Friday 26 July 2019

James MacMillan, Nicholas Maw and Anna Clyne in the Kensington Symphony Orchestra's 2019/20 season

KSO rehearsing at Henry Wood Hall Photo © 2008 Sim Canetty-Clarke
KSO rehearsing at Henry Wood Hall Photo © 2008 Sim Canetty-Clarke
One of London's leading non-professional orchestras, the Kensington Symphony Orchestra, has announced an ambitious 2019/2020 season. Alongside more established works the orchestra, music director Russell Keable, will be performing music by James MacMillan, Nicholas Maw and Anna Clyne.

The season open's with Anna Clyne's Masquerade alongside Berg's Lulu Suite and music by Prokofiev. Clyne's work was written for the Last Night of the Proms in 2013 and was premiere by the BBC Symphony Orchestra, conductor Marin Alsop. The piece is inspired by 18th-century promenade concerts held in London's pleasure gardens, and Clyne said of the work:
'these concerts were a place where people from all walks of life mingled to enjoy a wide array of music. Other forms of entertainment ranged from the sedate to the salacious with acrobatics, exotic street entertainers, dancers, fireworks and masquerades. I am fascinated by the historic and sociological courtship between music and dance. Combined with costumes, masked guises and elaborate settings, masquerades created an exciting, yet controlled, sense of occasion and celebration. It is this that I wish to evoke in Masquerade.'

Further ahead, in January 2020 the orchestra performs James MacMillan's Symphony No. 4 alongside music by Brahms. MacMillan's symphony was premiered by the BBC Scottish Symphony Orchestra, conductor Donald Runnicles, at the BBC Proms in 2015, and is described by the composer as 'essentially abstract. I’m interested here in the interplay of different types of material, following upon a fascination with music as ritual that has stretched from Monteverdi in the early 17th century through to Boulez and Birtwistle in the present day.'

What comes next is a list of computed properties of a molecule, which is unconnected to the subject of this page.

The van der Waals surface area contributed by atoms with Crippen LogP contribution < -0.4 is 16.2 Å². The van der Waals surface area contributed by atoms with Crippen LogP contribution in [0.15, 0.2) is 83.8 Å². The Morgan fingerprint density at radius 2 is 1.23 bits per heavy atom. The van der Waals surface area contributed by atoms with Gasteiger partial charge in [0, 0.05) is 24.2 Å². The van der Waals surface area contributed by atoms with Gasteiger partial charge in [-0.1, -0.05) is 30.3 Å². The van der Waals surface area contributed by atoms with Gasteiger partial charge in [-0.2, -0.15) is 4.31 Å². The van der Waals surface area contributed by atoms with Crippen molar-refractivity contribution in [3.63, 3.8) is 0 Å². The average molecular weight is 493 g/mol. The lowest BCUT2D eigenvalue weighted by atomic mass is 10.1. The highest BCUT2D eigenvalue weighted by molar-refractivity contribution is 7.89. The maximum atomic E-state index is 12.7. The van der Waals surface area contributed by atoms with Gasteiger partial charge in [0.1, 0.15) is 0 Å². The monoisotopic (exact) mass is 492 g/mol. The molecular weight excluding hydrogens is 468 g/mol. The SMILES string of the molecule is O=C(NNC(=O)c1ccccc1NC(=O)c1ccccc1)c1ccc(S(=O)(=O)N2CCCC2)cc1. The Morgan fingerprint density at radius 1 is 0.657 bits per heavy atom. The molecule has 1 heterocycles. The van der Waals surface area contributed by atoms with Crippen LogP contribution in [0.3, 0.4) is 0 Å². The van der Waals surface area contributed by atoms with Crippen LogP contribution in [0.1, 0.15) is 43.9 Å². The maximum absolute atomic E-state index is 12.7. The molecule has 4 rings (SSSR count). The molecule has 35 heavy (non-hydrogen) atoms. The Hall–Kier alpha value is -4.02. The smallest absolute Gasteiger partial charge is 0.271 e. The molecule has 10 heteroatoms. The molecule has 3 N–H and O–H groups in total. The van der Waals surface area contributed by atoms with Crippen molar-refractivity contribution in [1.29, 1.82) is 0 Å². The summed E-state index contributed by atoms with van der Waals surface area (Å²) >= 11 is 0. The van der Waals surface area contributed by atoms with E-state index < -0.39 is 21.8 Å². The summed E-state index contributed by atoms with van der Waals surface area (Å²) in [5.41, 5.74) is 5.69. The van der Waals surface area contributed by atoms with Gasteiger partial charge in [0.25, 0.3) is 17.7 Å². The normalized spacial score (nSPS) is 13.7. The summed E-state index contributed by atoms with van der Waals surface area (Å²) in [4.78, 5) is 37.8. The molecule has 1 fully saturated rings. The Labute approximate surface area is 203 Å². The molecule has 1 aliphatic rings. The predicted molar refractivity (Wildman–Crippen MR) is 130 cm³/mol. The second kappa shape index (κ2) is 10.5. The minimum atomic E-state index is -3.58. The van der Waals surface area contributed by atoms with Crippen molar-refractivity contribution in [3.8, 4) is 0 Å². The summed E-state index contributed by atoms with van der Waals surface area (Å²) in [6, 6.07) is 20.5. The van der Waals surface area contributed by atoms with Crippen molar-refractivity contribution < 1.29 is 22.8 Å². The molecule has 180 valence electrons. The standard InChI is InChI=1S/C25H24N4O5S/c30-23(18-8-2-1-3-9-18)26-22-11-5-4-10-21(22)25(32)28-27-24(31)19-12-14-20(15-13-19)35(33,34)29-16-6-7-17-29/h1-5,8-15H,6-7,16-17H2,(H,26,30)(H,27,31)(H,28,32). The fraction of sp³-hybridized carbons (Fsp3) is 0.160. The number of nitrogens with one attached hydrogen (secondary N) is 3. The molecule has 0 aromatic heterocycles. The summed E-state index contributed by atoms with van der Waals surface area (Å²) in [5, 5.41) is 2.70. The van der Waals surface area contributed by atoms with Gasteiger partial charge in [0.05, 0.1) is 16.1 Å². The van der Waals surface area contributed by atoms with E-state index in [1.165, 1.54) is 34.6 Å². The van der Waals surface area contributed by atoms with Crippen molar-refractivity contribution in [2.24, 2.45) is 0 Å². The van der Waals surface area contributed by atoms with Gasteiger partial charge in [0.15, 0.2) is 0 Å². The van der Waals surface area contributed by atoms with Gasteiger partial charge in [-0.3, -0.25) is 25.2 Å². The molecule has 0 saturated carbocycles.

In June 2020 the orchestra features Nicholas Maw's Dance Scenes (written in 1995 for the Philharmonia Orchestra's 50th anniversary) in the final concert of the season. 'It is written to please and does not put a foot wrong, as it dances energetically along to some singable themes, with invigorating rhythms, cast in a clear structure, and above all flourishing a masterly grasp of orchestration. The brassy extravagance of the first dance sounds like Walton and the tangy woodwind writing later like Britten, so Maw's debts to his English forebears are clearly signposted.' - Richard Fairman writing of Maw's Dance Scenes in the Financial Times, 27 September 1995.

The forthcoming season will be the orchestra's 64th, and music director Russell Keable has been in post for more than 30 of these. The new season is a busy one, with six concerts at venues include St John's Smith Square, the Queen Elizabeth Hall and the newly restored Fairfield Halls, Croydon.

Other highlights of the season include Korngold's Violin Concerto (with Stephen Bryant) and Shostakovich's Symphony No. 11, and Mahler's Symphony No. 3.

Full details from the Kensington Symphony Orchestra's website.

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